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Are agricultural markets more developed around cities? Testing for urban heterogeneity in separability in Tanzania

James E. Allen

Food Policy, 2018, vol. 79, issue C, 199-212

Abstract: A key question for policymakers concerned about feeding Sub-Saharan Africa’s (SSA) rapidly growing cities is whether or not nearby farms benefit from improved agricultural markets. Evidence from case studies and agricultural location theory suggest so, but urban heterogeneity has not yet been found in a common economic test of functioning agricultural markets—the separability result. The test is based on a key insight of the agricultural household model, which finds that a farm’s profit should be maximized independently from household utility given perfect factor markets (i.e., separability), but not so if the household faces at least two market failures (i.e., non-separability). In this paper, I test for geographic heterogeneity in separability between rural, peri-urban, and urban districts using 2014-15 data from the World Bank’s Living Standards Measurement Study and Integrated Surveys on Agriculture (LSMS-ISA) from Tanzania. I find strong evidence that the correlation between pre-harvest labor demand and household size implying non-separability in rural areas is significantly weaker in three of Tanzania’s five largest cities: Dar es Salaam, Arusha, and Mbeya. Given certain assumptions, this can be interpreted as evidence of increased agricultural market functionality around these cities relative to rural areas. Overall, these results contribute to the debate on how to achieve urban food security in SSA and give some validity to agricultural location theory and the separability test as tools to help policymakers characterize the nature of agricultural factor markets.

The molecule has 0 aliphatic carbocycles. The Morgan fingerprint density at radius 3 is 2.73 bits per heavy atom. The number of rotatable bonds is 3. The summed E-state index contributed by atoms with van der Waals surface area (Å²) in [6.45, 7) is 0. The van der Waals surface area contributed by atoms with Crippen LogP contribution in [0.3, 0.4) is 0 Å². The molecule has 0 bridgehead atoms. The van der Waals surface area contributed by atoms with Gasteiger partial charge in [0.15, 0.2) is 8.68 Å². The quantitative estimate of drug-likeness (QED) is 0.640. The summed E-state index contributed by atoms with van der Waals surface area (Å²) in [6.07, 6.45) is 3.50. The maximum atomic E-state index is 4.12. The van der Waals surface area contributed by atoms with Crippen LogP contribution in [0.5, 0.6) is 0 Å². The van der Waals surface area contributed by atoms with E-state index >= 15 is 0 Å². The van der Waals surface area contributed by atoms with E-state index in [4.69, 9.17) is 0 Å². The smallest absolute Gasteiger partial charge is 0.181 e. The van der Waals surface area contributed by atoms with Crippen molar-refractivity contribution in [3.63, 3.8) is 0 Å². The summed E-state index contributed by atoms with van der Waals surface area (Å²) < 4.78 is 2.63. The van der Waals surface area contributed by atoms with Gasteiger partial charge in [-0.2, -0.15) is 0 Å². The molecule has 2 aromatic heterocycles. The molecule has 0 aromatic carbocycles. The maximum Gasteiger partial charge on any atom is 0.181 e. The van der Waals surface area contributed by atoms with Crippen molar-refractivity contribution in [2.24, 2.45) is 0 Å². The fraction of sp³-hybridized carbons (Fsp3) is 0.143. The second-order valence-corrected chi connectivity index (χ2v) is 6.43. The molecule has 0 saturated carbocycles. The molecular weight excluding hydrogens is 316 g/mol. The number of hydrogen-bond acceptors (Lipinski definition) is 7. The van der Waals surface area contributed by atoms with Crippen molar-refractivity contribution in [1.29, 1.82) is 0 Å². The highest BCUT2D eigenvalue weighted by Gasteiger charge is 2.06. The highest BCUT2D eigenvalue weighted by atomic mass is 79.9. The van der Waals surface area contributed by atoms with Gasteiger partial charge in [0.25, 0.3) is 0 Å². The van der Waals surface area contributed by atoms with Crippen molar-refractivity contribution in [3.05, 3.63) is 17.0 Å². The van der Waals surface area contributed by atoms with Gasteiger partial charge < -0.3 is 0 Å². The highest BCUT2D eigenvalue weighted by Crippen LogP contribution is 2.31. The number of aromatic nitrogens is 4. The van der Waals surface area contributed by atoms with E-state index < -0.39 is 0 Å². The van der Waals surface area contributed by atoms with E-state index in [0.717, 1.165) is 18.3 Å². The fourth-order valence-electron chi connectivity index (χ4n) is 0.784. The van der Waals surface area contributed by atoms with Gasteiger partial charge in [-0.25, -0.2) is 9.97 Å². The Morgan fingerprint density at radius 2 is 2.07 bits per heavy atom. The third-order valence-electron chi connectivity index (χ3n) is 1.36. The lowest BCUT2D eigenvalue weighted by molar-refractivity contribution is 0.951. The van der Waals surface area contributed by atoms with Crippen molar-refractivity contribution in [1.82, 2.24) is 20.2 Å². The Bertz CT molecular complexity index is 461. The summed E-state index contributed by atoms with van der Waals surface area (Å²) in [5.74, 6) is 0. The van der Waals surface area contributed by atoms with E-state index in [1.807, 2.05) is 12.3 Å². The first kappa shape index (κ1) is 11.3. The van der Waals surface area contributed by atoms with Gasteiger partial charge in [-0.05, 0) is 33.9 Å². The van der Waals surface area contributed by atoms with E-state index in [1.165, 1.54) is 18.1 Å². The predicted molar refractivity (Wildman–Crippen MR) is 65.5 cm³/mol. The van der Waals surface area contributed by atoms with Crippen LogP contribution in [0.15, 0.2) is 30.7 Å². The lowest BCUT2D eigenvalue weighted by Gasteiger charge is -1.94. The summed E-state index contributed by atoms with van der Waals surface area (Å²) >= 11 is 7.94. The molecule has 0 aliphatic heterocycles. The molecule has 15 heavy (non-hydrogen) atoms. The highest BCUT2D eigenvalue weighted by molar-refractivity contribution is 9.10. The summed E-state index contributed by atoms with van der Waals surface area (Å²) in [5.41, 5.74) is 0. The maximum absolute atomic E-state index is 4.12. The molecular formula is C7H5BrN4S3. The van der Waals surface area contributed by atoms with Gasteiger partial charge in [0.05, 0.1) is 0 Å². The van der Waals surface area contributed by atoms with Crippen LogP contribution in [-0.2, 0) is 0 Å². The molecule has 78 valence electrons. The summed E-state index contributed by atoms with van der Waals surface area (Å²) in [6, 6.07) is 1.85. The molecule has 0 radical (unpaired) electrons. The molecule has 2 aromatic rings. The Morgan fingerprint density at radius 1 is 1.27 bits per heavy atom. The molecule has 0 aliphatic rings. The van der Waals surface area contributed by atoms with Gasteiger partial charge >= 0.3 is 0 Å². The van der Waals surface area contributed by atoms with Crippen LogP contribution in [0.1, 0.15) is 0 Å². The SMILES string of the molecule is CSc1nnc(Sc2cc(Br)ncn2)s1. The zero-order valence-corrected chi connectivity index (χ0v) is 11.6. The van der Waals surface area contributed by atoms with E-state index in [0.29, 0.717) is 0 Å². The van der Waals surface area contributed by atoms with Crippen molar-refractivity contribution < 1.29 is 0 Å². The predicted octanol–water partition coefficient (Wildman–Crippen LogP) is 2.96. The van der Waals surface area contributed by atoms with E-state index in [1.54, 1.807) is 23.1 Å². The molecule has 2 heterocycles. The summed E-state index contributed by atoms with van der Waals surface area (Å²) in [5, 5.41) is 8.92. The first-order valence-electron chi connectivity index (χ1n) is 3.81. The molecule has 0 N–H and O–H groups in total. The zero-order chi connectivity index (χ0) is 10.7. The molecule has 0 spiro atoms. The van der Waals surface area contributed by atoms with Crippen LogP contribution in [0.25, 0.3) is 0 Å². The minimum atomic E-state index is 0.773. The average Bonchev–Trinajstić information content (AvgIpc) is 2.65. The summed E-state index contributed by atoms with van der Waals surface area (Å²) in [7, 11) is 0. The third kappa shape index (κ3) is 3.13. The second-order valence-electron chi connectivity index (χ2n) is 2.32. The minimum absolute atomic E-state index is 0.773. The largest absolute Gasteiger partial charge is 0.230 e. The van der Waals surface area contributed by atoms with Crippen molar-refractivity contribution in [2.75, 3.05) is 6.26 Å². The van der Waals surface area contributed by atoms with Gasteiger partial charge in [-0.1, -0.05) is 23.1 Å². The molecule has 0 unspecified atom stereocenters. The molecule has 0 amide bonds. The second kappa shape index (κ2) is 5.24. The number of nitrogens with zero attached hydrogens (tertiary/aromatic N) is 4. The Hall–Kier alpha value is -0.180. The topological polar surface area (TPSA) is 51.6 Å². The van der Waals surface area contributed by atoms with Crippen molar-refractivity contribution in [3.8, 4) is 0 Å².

Keywords: Agricultural markets; Urban food security; Transaction costs; Separability; Tanzania; Sub-Saharan Africa (search for similar items in EconPapers)
Date: 2018
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